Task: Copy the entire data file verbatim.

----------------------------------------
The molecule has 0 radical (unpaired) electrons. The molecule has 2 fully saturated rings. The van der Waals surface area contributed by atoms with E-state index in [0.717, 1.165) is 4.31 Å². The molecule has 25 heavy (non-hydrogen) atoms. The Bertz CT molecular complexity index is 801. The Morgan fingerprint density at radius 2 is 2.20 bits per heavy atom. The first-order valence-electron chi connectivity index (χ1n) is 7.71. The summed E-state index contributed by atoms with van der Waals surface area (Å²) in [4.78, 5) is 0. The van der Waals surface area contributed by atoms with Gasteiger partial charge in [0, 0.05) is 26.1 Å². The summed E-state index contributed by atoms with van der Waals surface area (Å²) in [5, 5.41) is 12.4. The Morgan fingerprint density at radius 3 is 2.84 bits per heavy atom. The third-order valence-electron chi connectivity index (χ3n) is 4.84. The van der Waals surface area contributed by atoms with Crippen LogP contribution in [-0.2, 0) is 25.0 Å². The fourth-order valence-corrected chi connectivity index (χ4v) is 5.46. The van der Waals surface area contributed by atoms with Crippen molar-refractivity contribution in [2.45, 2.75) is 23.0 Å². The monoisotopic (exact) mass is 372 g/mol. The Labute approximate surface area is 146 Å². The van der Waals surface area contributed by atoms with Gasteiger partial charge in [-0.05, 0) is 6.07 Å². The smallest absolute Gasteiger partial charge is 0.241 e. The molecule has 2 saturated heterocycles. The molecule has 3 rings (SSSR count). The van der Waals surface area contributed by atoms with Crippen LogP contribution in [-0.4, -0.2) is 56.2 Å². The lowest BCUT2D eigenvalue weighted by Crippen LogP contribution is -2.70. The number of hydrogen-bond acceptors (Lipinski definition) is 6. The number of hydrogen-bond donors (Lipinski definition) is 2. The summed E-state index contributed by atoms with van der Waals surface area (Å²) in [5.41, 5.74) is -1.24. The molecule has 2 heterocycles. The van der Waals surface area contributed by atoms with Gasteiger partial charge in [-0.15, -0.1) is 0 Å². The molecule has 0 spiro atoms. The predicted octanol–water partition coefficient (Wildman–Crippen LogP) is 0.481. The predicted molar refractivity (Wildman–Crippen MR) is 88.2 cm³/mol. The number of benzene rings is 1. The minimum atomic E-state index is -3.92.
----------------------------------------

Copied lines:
The molecule has 0 radical (unpaired) electrons. The molecule has 2 fully saturated rings. The van der Waals surface area contributed by atoms with E-state index in [0.717, 1.165) is 4.31 Å². The molecule has 25 heavy (non-hydrogen) atoms. The Bertz CT molecular complexity index is 801. The Morgan fingerprint density at radius 2 is 2.20 bits per heavy atom. The first-order valence-electron chi connectivity index (χ1n) is 7.71. The summed E-state index contributed by atoms with van der Waals surface area (Å²) in [4.78, 5) is 0. The van der Waals surface area contributed by atoms with Gasteiger partial charge in [0, 0.05) is 26.1 Å². The summed E-state index contributed by atoms with van der Waals surface area (Å²) in [5, 5.41) is 12.4. The Morgan fingerprint density at radius 3 is 2.84 bits per heavy atom. The third-order valence-electron chi connectivity index (χ3n) is 4.84. The van der Waals surface area contributed by atoms with Crippen LogP contribution in [-0.2, 0) is 25.0 Å². The fourth-order valence-corrected chi connectivity index (χ4v) is 5.46. The van der Waals surface area contributed by atoms with Crippen molar-refractivity contribution in [2.45, 2.75) is 23.0 Å². The monoisotopic (exact) mass is 372 g/mol. The Labute approximate surface area is 146 Å². The van der Waals surface area contributed by atoms with Gasteiger partial charge in [-0.05, 0) is 6.07 Å². The smallest absolute Gasteiger partial charge is 0.241 e. The molecule has 2 saturated heterocycles. The molecule has 3 rings (SSSR count). The van der Waals surface area contributed by atoms with Crippen LogP contribution in [-0.4, -0.2) is 56.2 Å². The lowest BCUT2D eigenvalue weighted by Crippen LogP contribution is -2.70. The number of hydrogen-bond acceptors (Lipinski definition) is 6. The number of hydrogen-bond donors (Lipinski definition) is 2. The summed E-state index contributed by atoms with van der Waals surface area (Å²) in [5.41, 5.74) is -1.24. The molecule has 2 heterocycles. The van der Waals surface area contributed by atoms with Gasteiger partial charge in [-0.15, -0.1) is 0 Å². The molecule has 0 spiro atoms. The predicted octanol–water partition coefficient (Wildman–Crippen LogP) is 0.481. The predicted molar refractivity (Wildman–Crippen MR) is 88.2 cm³/mol. The number of benzene rings is 1. The minimum atomic E-state index is -3.92.